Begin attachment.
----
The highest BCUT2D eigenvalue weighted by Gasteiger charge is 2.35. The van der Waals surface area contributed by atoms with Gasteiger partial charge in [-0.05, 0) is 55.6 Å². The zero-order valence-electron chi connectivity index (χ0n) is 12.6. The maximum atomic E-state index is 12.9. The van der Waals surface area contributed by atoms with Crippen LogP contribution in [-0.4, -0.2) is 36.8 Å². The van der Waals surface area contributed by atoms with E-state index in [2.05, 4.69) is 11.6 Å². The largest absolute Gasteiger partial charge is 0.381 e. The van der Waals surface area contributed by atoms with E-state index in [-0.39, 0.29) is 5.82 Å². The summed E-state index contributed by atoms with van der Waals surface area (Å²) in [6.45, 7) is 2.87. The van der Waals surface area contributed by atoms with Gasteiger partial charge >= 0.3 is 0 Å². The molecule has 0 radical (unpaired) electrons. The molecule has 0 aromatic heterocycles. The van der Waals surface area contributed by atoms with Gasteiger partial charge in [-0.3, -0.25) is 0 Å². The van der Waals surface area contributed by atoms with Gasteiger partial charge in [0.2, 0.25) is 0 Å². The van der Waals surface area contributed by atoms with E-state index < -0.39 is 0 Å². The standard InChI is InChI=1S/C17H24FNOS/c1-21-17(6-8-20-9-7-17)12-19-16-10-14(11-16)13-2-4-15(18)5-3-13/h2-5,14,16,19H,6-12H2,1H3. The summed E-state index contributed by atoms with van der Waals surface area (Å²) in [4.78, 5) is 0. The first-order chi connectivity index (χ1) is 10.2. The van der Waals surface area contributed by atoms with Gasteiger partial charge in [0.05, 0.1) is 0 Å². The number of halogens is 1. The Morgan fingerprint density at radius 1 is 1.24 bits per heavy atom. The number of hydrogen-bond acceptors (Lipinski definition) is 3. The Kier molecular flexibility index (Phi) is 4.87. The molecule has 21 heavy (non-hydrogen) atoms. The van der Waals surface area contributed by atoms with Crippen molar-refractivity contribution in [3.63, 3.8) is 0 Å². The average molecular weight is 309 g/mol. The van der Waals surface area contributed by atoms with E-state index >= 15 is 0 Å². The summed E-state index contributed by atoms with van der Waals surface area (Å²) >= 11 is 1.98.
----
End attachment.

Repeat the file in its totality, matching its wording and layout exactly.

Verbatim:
The highest BCUT2D eigenvalue weighted by Gasteiger charge is 2.35. The van der Waals surface area contributed by atoms with Gasteiger partial charge in [-0.05, 0) is 55.6 Å². The zero-order valence-electron chi connectivity index (χ0n) is 12.6. The maximum atomic E-state index is 12.9. The van der Waals surface area contributed by atoms with Crippen LogP contribution in [-0.4, -0.2) is 36.8 Å². The van der Waals surface area contributed by atoms with E-state index in [2.05, 4.69) is 11.6 Å². The largest absolute Gasteiger partial charge is 0.381 e. The van der Waals surface area contributed by atoms with E-state index in [-0.39, 0.29) is 5.82 Å². The summed E-state index contributed by atoms with van der Waals surface area (Å²) in [6.45, 7) is 2.87. The van der Waals surface area contributed by atoms with Gasteiger partial charge >= 0.3 is 0 Å². The molecule has 0 radical (unpaired) electrons. The molecule has 0 aromatic heterocycles. The van der Waals surface area contributed by atoms with Gasteiger partial charge in [-0.3, -0.25) is 0 Å². The van der Waals surface area contributed by atoms with Gasteiger partial charge in [0.2, 0.25) is 0 Å². The van der Waals surface area contributed by atoms with E-state index < -0.39 is 0 Å². The standard InChI is InChI=1S/C17H24FNOS/c1-21-17(6-8-20-9-7-17)12-19-16-10-14(11-16)13-2-4-15(18)5-3-13/h2-5,14,16,19H,6-12H2,1H3. The summed E-state index contributed by atoms with van der Waals surface area (Å²) in [4.78, 5) is 0. The first-order chi connectivity index (χ1) is 10.2. The van der Waals surface area contributed by atoms with Gasteiger partial charge in [0.05, 0.1) is 0 Å². The number of halogens is 1. The Morgan fingerprint density at radius 1 is 1.24 bits per heavy atom. The number of hydrogen-bond acceptors (Lipinski definition) is 3. The Kier molecular flexibility index (Phi) is 4.87. The molecule has 21 heavy (non-hydrogen) atoms. The van der Waals surface area contributed by atoms with Crippen molar-refractivity contribution in [3.63, 3.8) is 0 Å². The average molecular weight is 309 g/mol. The van der Waals surface area contributed by atoms with E-state index >= 15 is 0 Å². The summed E-state index contributed by atoms with van der Waals surface area (Å²) >= 11 is 1.98.